So. Taking a step back from the Horror genre and looking at predetermined outcomes in more general terms:
“Rocks fall, everyone dies” ends the discussion. But “rocks fall, what do you do?” could still end up being interesting. When you’ve spent the whole game hinting at how dangerous those rocks are and insinuated that there might be some desperate ploy the PCs can pursue that could stop the rocks from falling, while simultaneously offering them an (unlikely) opportunity to save their own necks… then PCs might be excited when the rocks finally come tumbling down. It’s a tricky balancing act; it’s easy to do poorly and potentially very rewarding.
Perhaps a better way to do it is to let your players know that there is a threat lurking in wait for them, and that they might be able to stop it. Harking back to that illusory choice, it helps if you can confirm their agency, even in the face of an overpowering foe. I repeat, don’t take away their agency. Even when the inevitable doom approaches the players should still feel as though they might be able to make it out if they’re very smart or very lucky. Or perhaps they should know that their choices won’t alter their own circumstances, but might make a difference for someone else. Sacrificing yourself to stop the end of the world is a heroic experience; so is sacrificing yourself to save your friends. The PC’s death might be a forgone conclusion, but so long as they have agency the player can choose to make it mean something.
Empathizing with someone in a struggle against impossible odds is part of what drives the horror genre, and predetermined outcomes are perhaps the easiest way to clearly offer impossible odds. Maybe that’s why predetermined outcomes are so often found in horror stories. But when your players are living the struggle themselves, playing those who are expected to face the impossible odds, it’s crucial to have the PCs be able to do something. Otherwise they might as well give up and die, a very different kind of horror.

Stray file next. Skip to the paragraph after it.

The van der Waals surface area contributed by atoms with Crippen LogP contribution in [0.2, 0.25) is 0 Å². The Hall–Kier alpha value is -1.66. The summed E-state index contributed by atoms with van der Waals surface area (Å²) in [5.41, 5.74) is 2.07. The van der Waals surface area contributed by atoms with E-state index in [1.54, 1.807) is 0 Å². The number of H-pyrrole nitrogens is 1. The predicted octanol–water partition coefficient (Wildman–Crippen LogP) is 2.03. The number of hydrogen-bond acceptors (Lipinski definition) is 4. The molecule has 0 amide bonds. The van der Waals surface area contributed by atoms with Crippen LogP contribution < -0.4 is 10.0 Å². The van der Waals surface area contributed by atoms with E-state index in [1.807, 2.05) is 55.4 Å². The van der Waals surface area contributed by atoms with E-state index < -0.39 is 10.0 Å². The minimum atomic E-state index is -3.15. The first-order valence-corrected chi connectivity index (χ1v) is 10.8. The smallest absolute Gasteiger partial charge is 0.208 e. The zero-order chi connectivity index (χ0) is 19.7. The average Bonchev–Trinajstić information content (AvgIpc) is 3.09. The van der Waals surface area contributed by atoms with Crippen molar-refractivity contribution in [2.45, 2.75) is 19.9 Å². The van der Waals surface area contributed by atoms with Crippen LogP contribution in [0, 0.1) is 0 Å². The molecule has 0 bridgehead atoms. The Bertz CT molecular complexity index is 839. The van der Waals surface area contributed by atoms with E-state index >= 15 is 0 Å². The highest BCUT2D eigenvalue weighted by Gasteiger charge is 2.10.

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That’s one of the things I really like about Call of Cthulhu as a game system. As a player, I tend to like characters that are evenly balanced and can handle most situations reasonably well. With a game like CoC, I know that caution isn’t going to do anything for me except put more work on the GM, so I make characters that take more risks and go in wild directions. It’s a different type of game, for me. When it stops being about winning and starts being about experiencing, my goals as a player are different. My experiences with CoC are that, if you have a good GM, you don’t get to pick whether you die (or go insane) but how.
Few games can get away with this, in my opinion. The setting has to be just perfect, and the players have to know to expect the worst.
Right. I would add that it can be lots of fun to not go crazy or die too. Or rather, only go a little crazy. Playing the long descent into instability while you try to squeeze every last drop of heroic (or unheroic) potential from your character is just as fun for me.
Also, I totally agree that player goals often change in these sorts of games, and become more about experiencing, exploring, and investigating. The rewards at that point often come from role-playing interactions and a deepening sense of mystery and discovery, rather than from what we might normally call winning or losing. Winning can still feel good, of course!